UN nomination for key role – same old story

The United Nations are at it again.

Tim Marshall says in his commentary on this latest issue, “Imagine: You’re on trial and you discover the judge appointed to hear the case has already decided you are guilty and has a long history of publicly saying so.”

In this instance it revolves around the UN Human Rights Council’s first choice to become the new Special Rapporteur on the Palestinian territories.

9nLl3xwG_200x200Criminologist, Penny Green, is a professor of law and globalisation at Queen Mary University of London. Her views on Israel are well documented. She is on record as saying that Israel has a “criminal government”, and she believes it is “time to stand up against Israeli state violence”.

She supports the total boycott of Israel, wants Hamas de-listed as a terrorist organisation, and has wondered why the British and Americans have not begun “bombing Israel for its massacres”.

Her opinion she may rightly be entitled to. However, surely anyone, even if they supported these views, might understand that holding them disqualifies you from impartially judging the behaviour of one of principle parties.

The Rapporteurs job as mandated by a 1993 resolution is not to investigate all human rights abuses in Palestine, but only “Israel’s violations”. However, the UN claim that subsequent procedural changes do not make this stipulation and therefore “it would be perfectly conceivable for a mandate holder to interpret the mandate in a proactive manner… In short, this does not restrict the mandate holder from investigating Palestinian violations as well”.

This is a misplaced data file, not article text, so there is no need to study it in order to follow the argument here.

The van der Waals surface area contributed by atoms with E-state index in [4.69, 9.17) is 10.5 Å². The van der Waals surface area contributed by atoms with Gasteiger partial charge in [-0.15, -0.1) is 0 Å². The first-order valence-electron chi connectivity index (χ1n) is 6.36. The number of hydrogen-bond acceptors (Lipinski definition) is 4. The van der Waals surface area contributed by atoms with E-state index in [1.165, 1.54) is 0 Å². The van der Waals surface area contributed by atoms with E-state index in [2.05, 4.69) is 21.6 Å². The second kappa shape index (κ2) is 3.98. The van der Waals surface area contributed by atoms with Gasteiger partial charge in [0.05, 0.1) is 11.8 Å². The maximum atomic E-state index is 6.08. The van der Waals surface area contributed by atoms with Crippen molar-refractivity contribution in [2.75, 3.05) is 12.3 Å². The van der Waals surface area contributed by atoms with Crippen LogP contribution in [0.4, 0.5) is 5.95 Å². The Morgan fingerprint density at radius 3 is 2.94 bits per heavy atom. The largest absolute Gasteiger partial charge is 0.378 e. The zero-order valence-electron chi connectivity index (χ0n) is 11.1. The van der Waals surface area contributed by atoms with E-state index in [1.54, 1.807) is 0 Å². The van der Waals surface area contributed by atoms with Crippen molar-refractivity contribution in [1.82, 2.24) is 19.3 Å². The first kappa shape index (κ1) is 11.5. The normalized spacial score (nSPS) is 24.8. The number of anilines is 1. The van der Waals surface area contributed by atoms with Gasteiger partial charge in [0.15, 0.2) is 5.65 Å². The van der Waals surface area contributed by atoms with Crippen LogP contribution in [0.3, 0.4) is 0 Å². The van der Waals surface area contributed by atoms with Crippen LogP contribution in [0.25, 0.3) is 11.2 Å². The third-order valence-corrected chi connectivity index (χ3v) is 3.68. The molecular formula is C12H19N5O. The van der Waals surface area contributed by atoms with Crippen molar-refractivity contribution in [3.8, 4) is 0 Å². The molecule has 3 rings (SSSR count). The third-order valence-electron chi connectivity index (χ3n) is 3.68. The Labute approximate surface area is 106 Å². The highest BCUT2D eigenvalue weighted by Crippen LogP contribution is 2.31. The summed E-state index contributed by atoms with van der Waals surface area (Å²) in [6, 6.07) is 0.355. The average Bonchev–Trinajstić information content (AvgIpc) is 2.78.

Nevertheless, in the past eight years of 36 statements and reports by the Rapporteur, all 36 have only criticised Israel. No other conflict is investigated by the UN in this twisted manner.

Even if you left that ludicrous prejudice to one side, there would still be a problem. The UNHCR’s own rules state that when selecting a candidate, impartiality and objectivity is of “paramount importance”.

The council’s first choice should come as no surprise. The incumbent in the job is from Indonesia, a country that does not accept the right of one side in the conflict to exist. His predecessor was a 9/11 conspiracy theorist.

The council’s chair normally accepts the candidate recommendation. This is planned to happen on March 24. If a fuss is made, perhaps the compromise could be the second choice, a Canadian lawyer called Michael Lynk, whose views on Israel are, coincidentally, similar to those of Prof Green!

 

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